JIDDAH, Saudi Arabia — A Saudi university near the country’s border with Yemen caught fire early Wednesday after the kingdom’s air defenses intercepted a barrage of ballistic missiles and bomb-laden drones.
The interception scattered debris on Jizan University’s campus, which caused a fire that has been contained, the Saudi-led coalition at war in Yemen said in a statement. It said no one was killed, but there was no immediate report of injuries.
The statement blamed the Iran-backed Houthi group for the attack, saying the missiles and drones specifically targeted civilian areas and had been launched from the rebels’ stronghold of Saada in Yemen. The Houthis have carried out similar attacks in the past.
The six-year-long conflict in Yemen was sparked by the Houthis takeover of the capital, Sanaa, in 2014, which forced the internationally recognized government to flee the city. A Saudi-led coalition supported by the U.S. and allied with the government has been fighting the Houthis nearly ever since.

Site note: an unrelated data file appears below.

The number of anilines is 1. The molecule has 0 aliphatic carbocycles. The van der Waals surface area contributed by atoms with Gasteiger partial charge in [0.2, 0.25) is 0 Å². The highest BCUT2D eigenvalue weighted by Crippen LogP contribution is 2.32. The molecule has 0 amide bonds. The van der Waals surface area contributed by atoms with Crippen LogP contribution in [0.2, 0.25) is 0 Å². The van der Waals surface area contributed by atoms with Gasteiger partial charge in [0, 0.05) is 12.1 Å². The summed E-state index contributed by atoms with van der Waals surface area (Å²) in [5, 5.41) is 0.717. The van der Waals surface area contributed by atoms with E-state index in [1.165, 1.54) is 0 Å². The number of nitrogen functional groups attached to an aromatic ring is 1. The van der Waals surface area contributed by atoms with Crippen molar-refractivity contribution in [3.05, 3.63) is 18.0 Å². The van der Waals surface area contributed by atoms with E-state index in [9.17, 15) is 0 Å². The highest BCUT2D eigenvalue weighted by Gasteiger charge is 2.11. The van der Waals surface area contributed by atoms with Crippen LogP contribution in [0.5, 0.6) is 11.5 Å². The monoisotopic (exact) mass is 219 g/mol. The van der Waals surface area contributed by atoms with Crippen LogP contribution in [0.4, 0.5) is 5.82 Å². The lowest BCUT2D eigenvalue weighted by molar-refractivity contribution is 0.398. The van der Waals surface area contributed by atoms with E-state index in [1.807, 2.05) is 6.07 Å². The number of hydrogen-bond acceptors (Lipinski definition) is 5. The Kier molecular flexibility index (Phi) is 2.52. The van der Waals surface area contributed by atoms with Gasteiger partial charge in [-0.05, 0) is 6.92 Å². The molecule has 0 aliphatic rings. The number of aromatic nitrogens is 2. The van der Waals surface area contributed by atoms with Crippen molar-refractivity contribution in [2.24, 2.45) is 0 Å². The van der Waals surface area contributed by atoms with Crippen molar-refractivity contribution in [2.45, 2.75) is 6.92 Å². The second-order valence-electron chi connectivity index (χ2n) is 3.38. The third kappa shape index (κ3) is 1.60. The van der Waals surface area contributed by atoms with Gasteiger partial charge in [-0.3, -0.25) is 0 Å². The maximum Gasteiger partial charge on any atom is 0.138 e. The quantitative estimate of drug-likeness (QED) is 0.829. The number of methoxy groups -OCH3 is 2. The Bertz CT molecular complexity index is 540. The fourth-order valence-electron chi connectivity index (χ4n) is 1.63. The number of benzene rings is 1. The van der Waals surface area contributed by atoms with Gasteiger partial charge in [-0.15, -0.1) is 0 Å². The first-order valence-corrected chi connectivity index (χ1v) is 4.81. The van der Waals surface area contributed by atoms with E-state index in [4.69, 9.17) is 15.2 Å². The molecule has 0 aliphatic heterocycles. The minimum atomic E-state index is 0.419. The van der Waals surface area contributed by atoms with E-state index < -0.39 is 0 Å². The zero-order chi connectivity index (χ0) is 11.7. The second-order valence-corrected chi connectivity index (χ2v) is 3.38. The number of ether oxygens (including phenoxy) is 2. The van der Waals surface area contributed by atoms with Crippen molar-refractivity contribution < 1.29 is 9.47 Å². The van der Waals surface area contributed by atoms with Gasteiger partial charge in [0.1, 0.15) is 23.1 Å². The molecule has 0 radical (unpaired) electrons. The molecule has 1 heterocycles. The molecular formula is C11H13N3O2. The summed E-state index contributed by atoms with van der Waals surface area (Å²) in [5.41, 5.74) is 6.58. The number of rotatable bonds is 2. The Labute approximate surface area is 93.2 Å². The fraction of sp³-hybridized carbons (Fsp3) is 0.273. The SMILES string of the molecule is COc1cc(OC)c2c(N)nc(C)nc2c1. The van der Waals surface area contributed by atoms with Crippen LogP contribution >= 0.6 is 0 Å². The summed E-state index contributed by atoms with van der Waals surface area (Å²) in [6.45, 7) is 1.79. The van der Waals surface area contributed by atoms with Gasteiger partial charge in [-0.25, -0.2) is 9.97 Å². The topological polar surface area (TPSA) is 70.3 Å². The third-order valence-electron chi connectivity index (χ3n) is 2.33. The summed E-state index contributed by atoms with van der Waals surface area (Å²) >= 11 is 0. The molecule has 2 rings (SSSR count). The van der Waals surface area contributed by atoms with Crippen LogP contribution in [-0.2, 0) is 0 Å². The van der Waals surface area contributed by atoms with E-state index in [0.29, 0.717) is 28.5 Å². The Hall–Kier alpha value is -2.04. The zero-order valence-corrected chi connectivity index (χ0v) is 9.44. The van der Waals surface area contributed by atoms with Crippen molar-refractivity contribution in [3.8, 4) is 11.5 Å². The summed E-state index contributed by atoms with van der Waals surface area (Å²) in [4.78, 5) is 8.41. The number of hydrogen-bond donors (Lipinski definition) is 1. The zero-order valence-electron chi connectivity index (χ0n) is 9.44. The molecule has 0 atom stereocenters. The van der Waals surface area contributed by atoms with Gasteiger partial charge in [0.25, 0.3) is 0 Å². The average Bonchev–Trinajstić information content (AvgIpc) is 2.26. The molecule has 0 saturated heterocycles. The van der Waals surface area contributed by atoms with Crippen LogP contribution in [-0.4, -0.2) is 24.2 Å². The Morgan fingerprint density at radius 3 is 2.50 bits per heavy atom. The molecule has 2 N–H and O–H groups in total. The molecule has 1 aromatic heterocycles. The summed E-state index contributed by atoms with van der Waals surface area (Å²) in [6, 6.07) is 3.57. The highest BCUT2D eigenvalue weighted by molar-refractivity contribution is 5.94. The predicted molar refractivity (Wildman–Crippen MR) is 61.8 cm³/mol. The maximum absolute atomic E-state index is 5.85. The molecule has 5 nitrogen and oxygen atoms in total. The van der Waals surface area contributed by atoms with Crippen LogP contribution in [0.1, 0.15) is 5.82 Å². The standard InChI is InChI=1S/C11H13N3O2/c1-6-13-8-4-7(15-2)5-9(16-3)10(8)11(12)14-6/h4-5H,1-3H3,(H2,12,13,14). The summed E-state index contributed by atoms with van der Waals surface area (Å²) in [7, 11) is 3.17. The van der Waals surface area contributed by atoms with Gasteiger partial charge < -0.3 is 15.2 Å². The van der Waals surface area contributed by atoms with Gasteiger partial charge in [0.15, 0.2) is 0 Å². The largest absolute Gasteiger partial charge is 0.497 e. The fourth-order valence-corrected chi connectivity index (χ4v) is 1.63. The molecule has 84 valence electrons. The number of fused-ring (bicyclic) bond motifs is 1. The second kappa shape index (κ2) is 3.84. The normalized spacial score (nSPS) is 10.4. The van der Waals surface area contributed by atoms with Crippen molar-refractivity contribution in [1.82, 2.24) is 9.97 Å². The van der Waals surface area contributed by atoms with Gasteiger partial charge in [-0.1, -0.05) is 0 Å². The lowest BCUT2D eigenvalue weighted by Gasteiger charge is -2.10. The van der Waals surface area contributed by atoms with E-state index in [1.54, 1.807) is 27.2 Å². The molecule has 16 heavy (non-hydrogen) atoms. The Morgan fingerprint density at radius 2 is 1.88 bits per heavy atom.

The U.N. humanitarian office says the war has caused an estimated 233,000 deaths, including 131,000 from indirect causes such as lack of food, health services and infrastructure. The conflict came on the heels of years of unrest and protests in Yemen against endemic corruption and government mismanagement.
Political deadlock and conflict in Yemen have created the world’s worst humanitarian crisis. Aid groups report more than 20 million people in the impoverished Arab nation are experiencing food insecurity and half of them are at risk of famine.
Rights groups have criticized all sides in the conflict, but note that Saudi-led airstrikes have often been disproportionate and killed thousands of civilians.